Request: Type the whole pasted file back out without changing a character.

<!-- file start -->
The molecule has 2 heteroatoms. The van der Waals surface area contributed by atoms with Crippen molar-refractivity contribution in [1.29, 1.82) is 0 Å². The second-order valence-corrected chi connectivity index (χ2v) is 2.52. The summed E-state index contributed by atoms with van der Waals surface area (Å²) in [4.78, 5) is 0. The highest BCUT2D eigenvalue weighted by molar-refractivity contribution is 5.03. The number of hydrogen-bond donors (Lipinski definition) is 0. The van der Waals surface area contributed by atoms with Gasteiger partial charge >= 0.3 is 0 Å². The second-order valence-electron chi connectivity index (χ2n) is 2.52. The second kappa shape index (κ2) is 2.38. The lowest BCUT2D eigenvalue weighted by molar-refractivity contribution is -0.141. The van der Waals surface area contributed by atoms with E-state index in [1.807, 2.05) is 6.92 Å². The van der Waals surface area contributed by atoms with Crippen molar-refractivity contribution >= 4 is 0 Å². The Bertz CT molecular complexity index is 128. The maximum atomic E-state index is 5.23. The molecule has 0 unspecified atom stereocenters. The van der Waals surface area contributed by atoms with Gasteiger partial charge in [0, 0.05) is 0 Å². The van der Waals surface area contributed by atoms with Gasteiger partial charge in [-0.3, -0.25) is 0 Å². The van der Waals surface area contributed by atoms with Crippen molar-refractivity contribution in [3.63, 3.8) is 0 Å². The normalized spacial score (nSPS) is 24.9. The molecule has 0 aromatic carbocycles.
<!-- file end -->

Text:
The molecule has 2 heteroatoms. The van der Waals surface area contributed by atoms with Crippen molar-refractivity contribution in [1.29, 1.82) is 0 Å². The second-order valence-corrected chi connectivity index (χ2v) is 2.52. The summed E-state index contributed by atoms with van der Waals surface area (Å²) in [4.78, 5) is 0. The highest BCUT2D eigenvalue weighted by molar-refractivity contribution is 5.03. The number of hydrogen-bond donors (Lipinski definition) is 0. The van der Waals surface area contributed by atoms with Gasteiger partial charge >= 0.3 is 0 Å². The second-order valence-electron chi connectivity index (χ2n) is 2.52. The second kappa shape index (κ2) is 2.38. The lowest BCUT2D eigenvalue weighted by molar-refractivity contribution is -0.141. The van der Waals surface area contributed by atoms with E-state index in [1.807, 2.05) is 6.92 Å². The van der Waals surface area contributed by atoms with Crippen molar-refractivity contribution >= 4 is 0 Å². The Bertz CT molecular complexity index is 128. The maximum atomic E-state index is 5.23. The molecule has 0 unspecified atom stereocenters. The van der Waals surface area contributed by atoms with Gasteiger partial charge in [0, 0.05) is 0 Å². The van der Waals surface area contributed by atoms with Gasteiger partial charge in [-0.3, -0.25) is 0 Å². The van der Waals surface area contributed by atoms with Crippen molar-refractivity contribution in [3.63, 3.8) is 0 Å². The normalized spacial score (nSPS) is 24.9. The molecule has 0 aromatic carbocycles.